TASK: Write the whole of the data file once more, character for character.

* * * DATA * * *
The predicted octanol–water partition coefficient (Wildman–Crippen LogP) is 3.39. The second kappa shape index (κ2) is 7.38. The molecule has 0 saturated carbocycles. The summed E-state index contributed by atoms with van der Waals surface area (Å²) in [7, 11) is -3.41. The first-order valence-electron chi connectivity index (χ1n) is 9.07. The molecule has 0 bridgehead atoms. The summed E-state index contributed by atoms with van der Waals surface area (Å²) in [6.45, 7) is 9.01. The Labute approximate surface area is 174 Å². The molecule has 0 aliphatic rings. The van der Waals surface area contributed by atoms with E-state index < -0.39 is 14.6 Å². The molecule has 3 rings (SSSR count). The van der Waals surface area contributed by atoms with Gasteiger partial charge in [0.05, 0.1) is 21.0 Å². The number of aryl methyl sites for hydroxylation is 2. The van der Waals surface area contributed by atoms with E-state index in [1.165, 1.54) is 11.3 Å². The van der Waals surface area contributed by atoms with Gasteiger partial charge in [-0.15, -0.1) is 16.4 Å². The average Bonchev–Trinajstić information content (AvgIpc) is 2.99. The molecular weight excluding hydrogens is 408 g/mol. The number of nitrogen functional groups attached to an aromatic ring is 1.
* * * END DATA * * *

The predicted octanol–water partition coefficient (Wildman–Crippen LogP) is 3.39. The second kappa shape index (κ2) is 7.38. The molecule has 0 saturated carbocycles. The summed E-state index contributed by atoms with van der Waals surface area (Å²) in [7, 11) is -3.41. The first-order valence-electron chi connectivity index (χ1n) is 9.07. The molecule has 0 bridgehead atoms. The summed E-state index contributed by atoms with van der Waals surface area (Å²) in [6.45, 7) is 9.01. The Labute approximate surface area is 174 Å². The molecule has 0 aliphatic rings. The van der Waals surface area contributed by atoms with E-state index < -0.39 is 14.6 Å². The molecule has 3 rings (SSSR count). The van der Waals surface area contributed by atoms with Gasteiger partial charge in [0.05, 0.1) is 21.0 Å². The number of aryl methyl sites for hydroxylation is 2. The van der Waals surface area contributed by atoms with E-state index in [1.165, 1.54) is 11.3 Å². The van der Waals surface area contributed by atoms with Gasteiger partial charge in [-0.15, -0.1) is 16.4 Å². The average Bonchev–Trinajstić information content (AvgIpc) is 2.99. The molecular weight excluding hydrogens is 408 g/mol. The number of nitrogen functional groups attached to an aromatic ring is 1.